Hi TONEPUB -
I repair many RTR sets, I specialize in the high end of the Akai Series 200 (GX-230D, GX-255, GX-266D, GX-267D, GX-266II, GX-270D, etc.), 400 (GX-400D, GX-400D-ss, GX-400D-PRO), and 600 (GX-600D/DB, GX-620, GX-625, GX-630D, GX-650D) as well as the PRO-1000 Studio machine and I offer DIY repair kits
for: Akai Capstan Motor Servo Control Failures; GX-77 Slow REW/FF Failures; and GX-266II Syscon Board failures. I also sell copies of almost all known Akai RTR Service Manuals, and some Sony, Teac, Pioneer, and Tandberg as well. I also repair an occasional Pioneer RT-909, or Tandberg 9000/9100/9200.
In addition, I offer proper calibration and rebias for a particular tape type. And I also perform Reel to Reel Certification Tests: using a Sound Technology ST-1500A, Hewlett-Packard HP-339A, and Rockland 7530A Audio Spectrum Analyzer in a Tektronics mainframe. These Certification tests include: Record and Playback frequency response and deviation; THD Distortion versus Level at spot frequencies; Speed accuracy and deviation; Wow and Flutter - rms weighted and unweighted; % Peak and DIN spec; and Signal to Noise Ratio within an 80 Khz. bandwidth. Basically you can tell if your machine is working close to spec or not.
I own about twelve RTR's (plus another dozen "parts donor"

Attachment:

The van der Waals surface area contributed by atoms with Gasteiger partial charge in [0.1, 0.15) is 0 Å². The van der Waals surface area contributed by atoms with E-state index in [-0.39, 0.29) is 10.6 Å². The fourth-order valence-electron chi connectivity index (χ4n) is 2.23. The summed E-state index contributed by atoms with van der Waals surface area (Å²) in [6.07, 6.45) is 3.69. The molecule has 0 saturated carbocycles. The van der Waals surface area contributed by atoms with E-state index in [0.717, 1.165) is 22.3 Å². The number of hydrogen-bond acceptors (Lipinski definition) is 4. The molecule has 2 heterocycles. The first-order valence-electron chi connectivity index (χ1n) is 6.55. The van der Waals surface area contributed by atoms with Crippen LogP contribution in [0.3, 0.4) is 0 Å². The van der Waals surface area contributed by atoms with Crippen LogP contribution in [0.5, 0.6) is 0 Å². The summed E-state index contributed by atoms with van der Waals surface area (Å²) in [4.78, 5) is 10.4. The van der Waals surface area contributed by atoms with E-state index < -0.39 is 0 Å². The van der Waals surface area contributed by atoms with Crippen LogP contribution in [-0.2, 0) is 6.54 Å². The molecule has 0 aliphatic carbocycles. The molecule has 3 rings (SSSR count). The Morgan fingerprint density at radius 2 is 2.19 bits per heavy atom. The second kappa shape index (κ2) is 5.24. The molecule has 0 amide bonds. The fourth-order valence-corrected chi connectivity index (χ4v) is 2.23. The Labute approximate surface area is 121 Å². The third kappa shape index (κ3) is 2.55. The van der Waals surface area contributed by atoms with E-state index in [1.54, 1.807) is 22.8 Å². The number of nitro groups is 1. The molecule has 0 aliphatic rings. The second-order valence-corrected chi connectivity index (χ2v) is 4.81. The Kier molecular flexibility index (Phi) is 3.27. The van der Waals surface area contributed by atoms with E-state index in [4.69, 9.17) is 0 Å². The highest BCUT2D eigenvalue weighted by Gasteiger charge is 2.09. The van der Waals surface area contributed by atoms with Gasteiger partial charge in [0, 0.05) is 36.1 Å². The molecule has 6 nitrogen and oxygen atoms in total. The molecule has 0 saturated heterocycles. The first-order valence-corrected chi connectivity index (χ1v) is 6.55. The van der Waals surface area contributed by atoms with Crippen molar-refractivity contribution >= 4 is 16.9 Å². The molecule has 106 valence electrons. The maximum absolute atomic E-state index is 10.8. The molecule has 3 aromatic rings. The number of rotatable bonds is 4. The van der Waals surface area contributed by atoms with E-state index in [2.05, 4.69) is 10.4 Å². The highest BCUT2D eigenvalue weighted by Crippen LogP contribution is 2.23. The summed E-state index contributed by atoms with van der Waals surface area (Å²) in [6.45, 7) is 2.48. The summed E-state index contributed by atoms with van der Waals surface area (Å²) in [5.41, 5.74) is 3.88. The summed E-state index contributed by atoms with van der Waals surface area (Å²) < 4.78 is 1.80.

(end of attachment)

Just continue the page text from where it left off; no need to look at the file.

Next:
machines and almost working ones). I prefer the Akai reel to reels for their extra long lasting GX Glass and Ferrite heads, as they last nearly forever, and stay in permanent alignment for decades and decades. But for reason unknown to me, some other Reel sets not using ferrite heads, just seem to sound more musically dynamic to me. Since I also design advanced ULT Transistor Amplifiers, and SET Vacuum Tube Amplifiers, high quality source materials are a necessity, more than for most audiophiles or casual listeners. My Fav RTR's include: the Akai PRO-1000 (2 Track format), GX-400D; GX-400D-ss, GX-650D, GX-600DB, GX-266II, GX-267D, GX-255; The Sansui SD-7000; Pioneer RT-909; the Tandberg 9200x; and now the Kenwood KW-8077. I just got the Kenwood at the beginning of this past week, and delving into its innerds, I am in the process of cleaning and repairing it. I was somewhat impressed, as this Kenwood seems to have a very quiet and superior transport - circa 1972; one with rather very few weaknesses in its design. Considering Kenwood isn't really known for making Reel machines, and only made a few models, this must be their premier unit. I even like it so much, I bought a second one tonight.